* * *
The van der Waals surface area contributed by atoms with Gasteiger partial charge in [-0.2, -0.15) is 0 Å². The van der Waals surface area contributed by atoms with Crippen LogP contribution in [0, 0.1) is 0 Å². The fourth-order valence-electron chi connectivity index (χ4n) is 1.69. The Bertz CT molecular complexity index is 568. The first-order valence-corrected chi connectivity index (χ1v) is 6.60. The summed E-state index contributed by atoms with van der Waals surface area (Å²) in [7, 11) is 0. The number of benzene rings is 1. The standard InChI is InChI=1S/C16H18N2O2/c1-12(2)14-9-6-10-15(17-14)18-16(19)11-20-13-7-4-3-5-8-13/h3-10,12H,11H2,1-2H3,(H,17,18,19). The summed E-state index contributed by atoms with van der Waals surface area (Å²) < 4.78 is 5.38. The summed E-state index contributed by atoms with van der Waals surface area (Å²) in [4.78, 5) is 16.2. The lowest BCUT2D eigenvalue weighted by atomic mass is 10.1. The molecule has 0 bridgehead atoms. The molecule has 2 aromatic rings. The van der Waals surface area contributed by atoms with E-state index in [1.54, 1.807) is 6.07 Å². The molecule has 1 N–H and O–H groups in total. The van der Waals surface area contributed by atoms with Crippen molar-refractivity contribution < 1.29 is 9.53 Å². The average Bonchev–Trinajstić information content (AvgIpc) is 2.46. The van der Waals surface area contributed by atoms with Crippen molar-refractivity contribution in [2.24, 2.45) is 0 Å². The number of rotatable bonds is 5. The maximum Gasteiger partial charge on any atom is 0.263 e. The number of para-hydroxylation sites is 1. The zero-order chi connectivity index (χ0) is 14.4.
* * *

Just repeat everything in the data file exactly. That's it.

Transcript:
The van der Waals surface area contributed by atoms with Gasteiger partial charge in [-0.2, -0.15) is 0 Å². The van der Waals surface area contributed by atoms with Crippen LogP contribution in [0, 0.1) is 0 Å². The fourth-order valence-electron chi connectivity index (χ4n) is 1.69. The Bertz CT molecular complexity index is 568. The first-order valence-corrected chi connectivity index (χ1v) is 6.60. The summed E-state index contributed by atoms with van der Waals surface area (Å²) in [7, 11) is 0. The number of benzene rings is 1. The standard InChI is InChI=1S/C16H18N2O2/c1-12(2)14-9-6-10-15(17-14)18-16(19)11-20-13-7-4-3-5-8-13/h3-10,12H,11H2,1-2H3,(H,17,18,19). The summed E-state index contributed by atoms with van der Waals surface area (Å²) < 4.78 is 5.38. The summed E-state index contributed by atoms with van der Waals surface area (Å²) in [4.78, 5) is 16.2. The lowest BCUT2D eigenvalue weighted by atomic mass is 10.1. The molecule has 0 bridgehead atoms. The molecule has 2 aromatic rings. The van der Waals surface area contributed by atoms with E-state index in [1.54, 1.807) is 6.07 Å². The molecule has 1 N–H and O–H groups in total. The van der Waals surface area contributed by atoms with Crippen molar-refractivity contribution < 1.29 is 9.53 Å². The average Bonchev–Trinajstić information content (AvgIpc) is 2.46. The van der Waals surface area contributed by atoms with Crippen molar-refractivity contribution in [2.24, 2.45) is 0 Å². The number of rotatable bonds is 5. The maximum Gasteiger partial charge on any atom is 0.263 e. The number of para-hydroxylation sites is 1. The zero-order chi connectivity index (χ0) is 14.4.